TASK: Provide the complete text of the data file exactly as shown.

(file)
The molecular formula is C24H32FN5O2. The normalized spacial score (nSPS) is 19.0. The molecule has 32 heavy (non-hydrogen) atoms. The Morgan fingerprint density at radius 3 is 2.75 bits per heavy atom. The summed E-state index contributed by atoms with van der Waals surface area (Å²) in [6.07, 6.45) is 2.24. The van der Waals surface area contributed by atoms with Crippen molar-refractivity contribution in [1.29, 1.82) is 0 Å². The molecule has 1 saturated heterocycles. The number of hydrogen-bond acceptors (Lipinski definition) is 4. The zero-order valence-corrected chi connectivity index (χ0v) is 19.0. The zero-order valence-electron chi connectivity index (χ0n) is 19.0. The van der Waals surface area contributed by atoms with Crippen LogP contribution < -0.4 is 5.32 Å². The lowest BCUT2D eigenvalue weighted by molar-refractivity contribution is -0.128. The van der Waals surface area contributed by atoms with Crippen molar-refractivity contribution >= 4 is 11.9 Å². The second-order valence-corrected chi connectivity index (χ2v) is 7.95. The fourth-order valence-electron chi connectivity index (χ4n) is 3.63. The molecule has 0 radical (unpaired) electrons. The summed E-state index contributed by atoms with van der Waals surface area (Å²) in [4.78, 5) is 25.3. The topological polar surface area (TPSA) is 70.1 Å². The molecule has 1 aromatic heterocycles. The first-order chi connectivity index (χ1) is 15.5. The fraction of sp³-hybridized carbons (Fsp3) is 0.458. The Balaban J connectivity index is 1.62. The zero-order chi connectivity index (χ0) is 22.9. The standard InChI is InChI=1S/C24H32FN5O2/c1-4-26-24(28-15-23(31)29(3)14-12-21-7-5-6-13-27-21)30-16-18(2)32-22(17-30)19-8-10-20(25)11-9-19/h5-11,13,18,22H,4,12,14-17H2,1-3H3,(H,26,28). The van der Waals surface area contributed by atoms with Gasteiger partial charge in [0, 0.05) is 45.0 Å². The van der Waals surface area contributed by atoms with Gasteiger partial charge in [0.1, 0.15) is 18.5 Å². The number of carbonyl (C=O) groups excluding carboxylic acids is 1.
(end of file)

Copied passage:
The molecular formula is C24H32FN5O2. The normalized spacial score (nSPS) is 19.0. The molecule has 32 heavy (non-hydrogen) atoms. The Morgan fingerprint density at radius 3 is 2.75 bits per heavy atom. The summed E-state index contributed by atoms with van der Waals surface area (Å²) in [6.07, 6.45) is 2.24. The van der Waals surface area contributed by atoms with Crippen molar-refractivity contribution in [1.29, 1.82) is 0 Å². The molecule has 1 saturated heterocycles. The number of hydrogen-bond acceptors (Lipinski definition) is 4. The zero-order valence-corrected chi connectivity index (χ0v) is 19.0. The zero-order valence-electron chi connectivity index (χ0n) is 19.0. The van der Waals surface area contributed by atoms with Crippen LogP contribution < -0.4 is 5.32 Å². The lowest BCUT2D eigenvalue weighted by molar-refractivity contribution is -0.128. The van der Waals surface area contributed by atoms with Crippen molar-refractivity contribution >= 4 is 11.9 Å². The second-order valence-corrected chi connectivity index (χ2v) is 7.95. The fourth-order valence-electron chi connectivity index (χ4n) is 3.63. The molecule has 0 radical (unpaired) electrons. The summed E-state index contributed by atoms with van der Waals surface area (Å²) in [4.78, 5) is 25.3. The topological polar surface area (TPSA) is 70.1 Å². The molecule has 1 aromatic heterocycles. The first-order chi connectivity index (χ1) is 15.5. The fraction of sp³-hybridized carbons (Fsp3) is 0.458. The Balaban J connectivity index is 1.62. The zero-order chi connectivity index (χ0) is 22.9. The standard InChI is InChI=1S/C24H32FN5O2/c1-4-26-24(28-15-23(31)29(3)14-12-21-7-5-6-13-27-21)30-16-18(2)32-22(17-30)19-8-10-20(25)11-9-19/h5-11,13,18,22H,4,12,14-17H2,1-3H3,(H,26,28). The van der Waals surface area contributed by atoms with Gasteiger partial charge in [0, 0.05) is 45.0 Å². The van der Waals surface area contributed by atoms with Gasteiger partial charge in [0.1, 0.15) is 18.5 Å². The number of carbonyl (C=O) groups excluding carboxylic acids is 1.